Spreading the Word

Goodall began to publish her field research. Still, many scientists were doubtful. In 1962, Goodall gave a speech for London’s Zoological Society. Some scientists said that her research was guesswork and made no “real contribution to science.”

A chimpanzee digs for termites with a blade of grass.

Melissa reaches out her hand to Faben.  

Proof Positive

Goodall needed more evidence of her work. The National Geographic Society suggested she take photos of her discoveries.

The Society hired Hugo van Lawick for the job. He’d had some experience taking photos of wildlife. He reached Gombe in August 1962.

At first, he didn’t take pictures of Goodall with the chimps. But the magazine editors wanted photos of her as well. It was unusual for a woman to be a scientist at this time. People were curious about her.

The photos van Lawick took were proof of the chimps’ toolmaking, nest building, and other behavior. They also showed Goodall at work. His photographs appeared with her words in National Geographic’s August 1963 magazine.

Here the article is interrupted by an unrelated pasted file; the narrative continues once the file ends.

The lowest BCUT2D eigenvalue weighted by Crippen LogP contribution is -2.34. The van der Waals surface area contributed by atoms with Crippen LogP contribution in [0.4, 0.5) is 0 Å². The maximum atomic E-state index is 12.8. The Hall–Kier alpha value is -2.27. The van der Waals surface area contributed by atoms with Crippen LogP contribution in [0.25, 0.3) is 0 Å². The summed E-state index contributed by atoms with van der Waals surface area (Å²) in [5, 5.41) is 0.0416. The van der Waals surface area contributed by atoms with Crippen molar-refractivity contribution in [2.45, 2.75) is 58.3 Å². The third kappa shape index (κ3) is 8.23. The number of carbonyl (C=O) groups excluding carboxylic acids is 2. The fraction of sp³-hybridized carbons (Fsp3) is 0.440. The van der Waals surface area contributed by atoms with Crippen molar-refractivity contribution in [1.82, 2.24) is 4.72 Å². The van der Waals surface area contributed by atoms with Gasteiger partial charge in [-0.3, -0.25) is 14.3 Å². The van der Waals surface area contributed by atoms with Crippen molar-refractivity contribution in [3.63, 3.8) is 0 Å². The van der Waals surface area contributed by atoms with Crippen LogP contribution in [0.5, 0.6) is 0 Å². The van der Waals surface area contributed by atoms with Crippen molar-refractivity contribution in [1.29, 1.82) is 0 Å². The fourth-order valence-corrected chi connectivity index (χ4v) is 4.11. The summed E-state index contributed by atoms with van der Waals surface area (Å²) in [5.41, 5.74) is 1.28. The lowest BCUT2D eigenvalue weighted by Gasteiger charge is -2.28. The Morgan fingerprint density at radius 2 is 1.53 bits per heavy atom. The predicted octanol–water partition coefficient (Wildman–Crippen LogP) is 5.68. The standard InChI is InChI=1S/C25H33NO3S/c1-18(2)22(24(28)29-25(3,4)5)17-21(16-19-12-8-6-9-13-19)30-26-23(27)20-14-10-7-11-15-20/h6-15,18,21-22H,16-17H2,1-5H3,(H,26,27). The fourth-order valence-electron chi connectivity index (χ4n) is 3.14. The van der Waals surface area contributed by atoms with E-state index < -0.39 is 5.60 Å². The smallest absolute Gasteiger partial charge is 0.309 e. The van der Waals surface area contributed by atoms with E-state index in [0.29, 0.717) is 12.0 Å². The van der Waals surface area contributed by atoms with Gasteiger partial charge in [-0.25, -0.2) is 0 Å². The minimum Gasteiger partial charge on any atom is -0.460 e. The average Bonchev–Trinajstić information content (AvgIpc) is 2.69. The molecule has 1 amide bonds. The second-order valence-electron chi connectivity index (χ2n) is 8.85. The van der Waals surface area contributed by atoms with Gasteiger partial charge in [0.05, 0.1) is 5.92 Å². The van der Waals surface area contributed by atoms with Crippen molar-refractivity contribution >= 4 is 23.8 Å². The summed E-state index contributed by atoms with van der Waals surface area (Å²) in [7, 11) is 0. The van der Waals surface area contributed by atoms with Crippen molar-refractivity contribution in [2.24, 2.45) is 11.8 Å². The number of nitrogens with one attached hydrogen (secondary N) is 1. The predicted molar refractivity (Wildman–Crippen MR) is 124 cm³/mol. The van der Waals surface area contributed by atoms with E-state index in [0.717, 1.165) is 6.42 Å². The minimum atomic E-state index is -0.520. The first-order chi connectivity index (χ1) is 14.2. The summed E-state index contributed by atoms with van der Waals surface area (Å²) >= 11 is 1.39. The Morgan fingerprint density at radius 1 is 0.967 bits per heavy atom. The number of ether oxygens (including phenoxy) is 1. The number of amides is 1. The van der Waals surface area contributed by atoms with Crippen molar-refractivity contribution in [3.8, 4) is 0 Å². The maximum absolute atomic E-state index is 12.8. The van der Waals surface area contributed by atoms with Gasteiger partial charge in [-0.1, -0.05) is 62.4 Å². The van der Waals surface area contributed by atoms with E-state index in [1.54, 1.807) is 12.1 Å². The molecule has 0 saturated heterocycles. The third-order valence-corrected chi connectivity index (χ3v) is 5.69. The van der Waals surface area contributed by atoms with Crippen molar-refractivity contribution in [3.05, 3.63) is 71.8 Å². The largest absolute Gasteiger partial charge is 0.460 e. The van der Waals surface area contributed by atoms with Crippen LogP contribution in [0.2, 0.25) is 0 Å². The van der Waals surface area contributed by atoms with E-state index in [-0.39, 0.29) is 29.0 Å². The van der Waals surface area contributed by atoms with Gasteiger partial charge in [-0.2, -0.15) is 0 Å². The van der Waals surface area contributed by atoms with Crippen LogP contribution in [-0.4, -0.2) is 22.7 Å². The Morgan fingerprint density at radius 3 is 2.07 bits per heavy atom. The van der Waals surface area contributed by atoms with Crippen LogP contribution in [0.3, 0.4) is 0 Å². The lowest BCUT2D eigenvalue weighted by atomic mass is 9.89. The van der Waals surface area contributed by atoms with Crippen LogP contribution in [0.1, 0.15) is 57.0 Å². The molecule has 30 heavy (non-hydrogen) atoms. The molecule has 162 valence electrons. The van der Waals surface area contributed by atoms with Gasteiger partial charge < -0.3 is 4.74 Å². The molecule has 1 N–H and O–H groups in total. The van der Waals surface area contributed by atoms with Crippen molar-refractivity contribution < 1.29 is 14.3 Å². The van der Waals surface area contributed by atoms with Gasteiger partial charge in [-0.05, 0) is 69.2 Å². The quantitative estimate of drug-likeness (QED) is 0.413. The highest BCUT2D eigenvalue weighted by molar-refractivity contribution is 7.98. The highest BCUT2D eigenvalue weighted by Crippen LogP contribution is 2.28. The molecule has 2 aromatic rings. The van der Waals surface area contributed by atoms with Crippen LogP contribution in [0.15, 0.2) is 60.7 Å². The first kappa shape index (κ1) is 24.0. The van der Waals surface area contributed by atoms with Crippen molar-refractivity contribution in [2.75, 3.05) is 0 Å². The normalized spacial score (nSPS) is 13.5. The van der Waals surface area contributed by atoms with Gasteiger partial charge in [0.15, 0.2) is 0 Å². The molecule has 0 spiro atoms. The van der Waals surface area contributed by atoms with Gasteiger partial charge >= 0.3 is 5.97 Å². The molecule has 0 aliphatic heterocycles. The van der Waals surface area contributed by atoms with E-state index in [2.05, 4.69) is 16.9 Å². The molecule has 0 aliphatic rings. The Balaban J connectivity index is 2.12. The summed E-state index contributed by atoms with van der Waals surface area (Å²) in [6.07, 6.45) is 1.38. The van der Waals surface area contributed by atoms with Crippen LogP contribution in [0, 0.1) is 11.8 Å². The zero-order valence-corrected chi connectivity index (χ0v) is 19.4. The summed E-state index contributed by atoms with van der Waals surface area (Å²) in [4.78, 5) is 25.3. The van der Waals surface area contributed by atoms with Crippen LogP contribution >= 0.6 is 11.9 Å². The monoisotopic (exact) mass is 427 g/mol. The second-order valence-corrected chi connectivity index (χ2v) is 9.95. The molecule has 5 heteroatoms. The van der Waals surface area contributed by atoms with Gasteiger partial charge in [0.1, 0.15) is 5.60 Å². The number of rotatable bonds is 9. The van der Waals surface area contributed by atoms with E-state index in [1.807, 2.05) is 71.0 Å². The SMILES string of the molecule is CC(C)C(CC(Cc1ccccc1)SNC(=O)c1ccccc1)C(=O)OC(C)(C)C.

The cover of National Geographic magazine, August 1963

A Novel Approach  

The issue was a huge success. In 1964, Goodall was set to give her first lecture in the United States.

Jane knew what she wanted to say. She reported on her scientific discoveries. She described Gombe’s beauty and peacefulness. She also described the chimps by their personalities and the names she’d given them.

Jane expressed the need to protect the chimps and prevent them from being shot or sold to circuses. She spoke about David Greybeard. He was the chimp who had opened doors to many important discoveries.

a chimp named Pom

Goodall watches Flint from a doorway.

“David Greybeard ... has put his complete trust in man,” she said. “Shall we fail him? Surely it’s up to us . . . to ensure that . . . these fantastic . . . creatures continue to live undisturbed in their natural habitat.”

Jane Goodall, Continued

Jane Goodall went on to earn her Ph.D. from Cambridge University. She has published many magazine articles and books. In 1991, she founded an organization called “Roots Shoots” in Tanzania. Its goal is to help young people begin careers in conservation work. Today, her work in conservation continues.